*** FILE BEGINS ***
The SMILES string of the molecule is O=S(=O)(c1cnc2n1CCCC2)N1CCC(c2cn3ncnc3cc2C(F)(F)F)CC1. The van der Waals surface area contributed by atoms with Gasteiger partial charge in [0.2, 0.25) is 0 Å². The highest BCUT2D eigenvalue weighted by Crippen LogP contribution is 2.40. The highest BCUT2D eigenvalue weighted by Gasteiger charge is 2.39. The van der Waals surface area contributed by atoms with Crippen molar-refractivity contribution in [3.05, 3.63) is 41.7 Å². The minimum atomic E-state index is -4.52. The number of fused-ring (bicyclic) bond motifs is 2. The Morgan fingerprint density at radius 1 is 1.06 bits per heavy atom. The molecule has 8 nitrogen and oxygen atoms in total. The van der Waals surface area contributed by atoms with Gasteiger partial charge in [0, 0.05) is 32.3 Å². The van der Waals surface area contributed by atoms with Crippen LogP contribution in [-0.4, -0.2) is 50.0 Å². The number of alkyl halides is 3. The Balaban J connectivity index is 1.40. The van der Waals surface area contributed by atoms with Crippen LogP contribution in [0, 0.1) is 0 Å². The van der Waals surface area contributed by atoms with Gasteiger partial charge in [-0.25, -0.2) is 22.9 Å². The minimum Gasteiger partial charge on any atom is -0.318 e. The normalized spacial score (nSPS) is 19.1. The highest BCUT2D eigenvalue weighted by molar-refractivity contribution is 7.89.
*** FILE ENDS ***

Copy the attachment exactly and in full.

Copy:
The SMILES string of the molecule is O=S(=O)(c1cnc2n1CCCC2)N1CCC(c2cn3ncnc3cc2C(F)(F)F)CC1. The van der Waals surface area contributed by atoms with Gasteiger partial charge in [0.2, 0.25) is 0 Å². The highest BCUT2D eigenvalue weighted by Crippen LogP contribution is 2.40. The highest BCUT2D eigenvalue weighted by Gasteiger charge is 2.39. The van der Waals surface area contributed by atoms with Crippen molar-refractivity contribution in [3.05, 3.63) is 41.7 Å². The minimum atomic E-state index is -4.52. The number of fused-ring (bicyclic) bond motifs is 2. The Morgan fingerprint density at radius 1 is 1.06 bits per heavy atom. The molecule has 8 nitrogen and oxygen atoms in total. The van der Waals surface area contributed by atoms with Gasteiger partial charge in [0, 0.05) is 32.3 Å². The van der Waals surface area contributed by atoms with Crippen LogP contribution in [-0.4, -0.2) is 50.0 Å². The number of alkyl halides is 3. The Balaban J connectivity index is 1.40. The van der Waals surface area contributed by atoms with Crippen LogP contribution in [0, 0.1) is 0 Å². The van der Waals surface area contributed by atoms with Gasteiger partial charge in [-0.25, -0.2) is 22.9 Å². The minimum Gasteiger partial charge on any atom is -0.318 e. The normalized spacial score (nSPS) is 19.1. The highest BCUT2D eigenvalue weighted by molar-refractivity contribution is 7.89.